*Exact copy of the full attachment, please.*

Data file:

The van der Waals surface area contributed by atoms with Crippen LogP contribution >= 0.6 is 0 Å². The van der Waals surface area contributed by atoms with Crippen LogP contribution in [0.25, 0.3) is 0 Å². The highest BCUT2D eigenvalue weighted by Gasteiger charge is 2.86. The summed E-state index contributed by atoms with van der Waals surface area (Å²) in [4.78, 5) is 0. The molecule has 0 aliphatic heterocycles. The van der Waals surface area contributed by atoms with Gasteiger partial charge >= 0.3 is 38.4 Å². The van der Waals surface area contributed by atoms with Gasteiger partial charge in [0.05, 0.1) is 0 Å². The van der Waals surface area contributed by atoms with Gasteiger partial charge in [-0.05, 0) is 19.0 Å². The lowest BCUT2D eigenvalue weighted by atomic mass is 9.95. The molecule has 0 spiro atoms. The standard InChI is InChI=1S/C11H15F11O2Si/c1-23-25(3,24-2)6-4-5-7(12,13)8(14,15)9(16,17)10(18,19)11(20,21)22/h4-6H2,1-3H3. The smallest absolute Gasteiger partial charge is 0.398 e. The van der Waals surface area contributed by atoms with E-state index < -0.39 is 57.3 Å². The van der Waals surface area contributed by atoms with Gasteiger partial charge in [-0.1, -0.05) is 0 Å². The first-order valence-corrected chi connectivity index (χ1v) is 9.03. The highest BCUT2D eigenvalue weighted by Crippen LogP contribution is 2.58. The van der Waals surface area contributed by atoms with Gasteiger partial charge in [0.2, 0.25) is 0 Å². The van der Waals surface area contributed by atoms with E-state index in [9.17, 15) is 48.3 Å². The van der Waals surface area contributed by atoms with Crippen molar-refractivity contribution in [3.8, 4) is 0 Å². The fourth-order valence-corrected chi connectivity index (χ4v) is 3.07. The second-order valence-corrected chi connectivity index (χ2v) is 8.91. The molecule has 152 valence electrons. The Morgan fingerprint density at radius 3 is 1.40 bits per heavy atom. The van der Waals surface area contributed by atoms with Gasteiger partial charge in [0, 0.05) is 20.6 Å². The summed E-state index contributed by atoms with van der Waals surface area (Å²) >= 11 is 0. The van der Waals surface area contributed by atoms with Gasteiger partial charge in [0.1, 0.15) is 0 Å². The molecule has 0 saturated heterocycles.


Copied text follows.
The van der Waals surface area contributed by atoms with Crippen LogP contribution >= 0.6 is 0 Å². The van der Waals surface area contributed by atoms with Crippen LogP contribution in [0.25, 0.3) is 0 Å². The highest BCUT2D eigenvalue weighted by Gasteiger charge is 2.86. The summed E-state index contributed by atoms with van der Waals surface area (Å²) in [4.78, 5) is 0. The molecule has 0 aliphatic heterocycles. The van der Waals surface area contributed by atoms with Gasteiger partial charge >= 0.3 is 38.4 Å². The van der Waals surface area contributed by atoms with Gasteiger partial charge in [0.05, 0.1) is 0 Å². The van der Waals surface area contributed by atoms with Gasteiger partial charge in [-0.05, 0) is 19.0 Å². The lowest BCUT2D eigenvalue weighted by atomic mass is 9.95. The molecule has 0 spiro atoms. The standard InChI is InChI=1S/C11H15F11O2Si/c1-23-25(3,24-2)6-4-5-7(12,13)8(14,15)9(16,17)10(18,19)11(20,21)22/h4-6H2,1-3H3. The smallest absolute Gasteiger partial charge is 0.398 e. The van der Waals surface area contributed by atoms with E-state index < -0.39 is 57.3 Å². The van der Waals surface area contributed by atoms with Gasteiger partial charge in [-0.1, -0.05) is 0 Å². The first-order valence-corrected chi connectivity index (χ1v) is 9.03. The highest BCUT2D eigenvalue weighted by Crippen LogP contribution is 2.58. The van der Waals surface area contributed by atoms with Gasteiger partial charge in [0.2, 0.25) is 0 Å². The van der Waals surface area contributed by atoms with E-state index in [9.17, 15) is 48.3 Å². The van der Waals surface area contributed by atoms with Crippen molar-refractivity contribution in [3.8, 4) is 0 Å². The fourth-order valence-corrected chi connectivity index (χ4v) is 3.07. The second-order valence-corrected chi connectivity index (χ2v) is 8.91. The molecule has 152 valence electrons. The Morgan fingerprint density at radius 3 is 1.40 bits per heavy atom. The van der Waals surface area contributed by atoms with Gasteiger partial charge in [0, 0.05) is 20.6 Å². The summed E-state index contributed by atoms with van der Waals surface area (Å²) >= 11 is 0. The van der Waals surface area contributed by atoms with Gasteiger partial charge in [0.1, 0.15) is 0 Å². The molecule has 0 saturated heterocycles.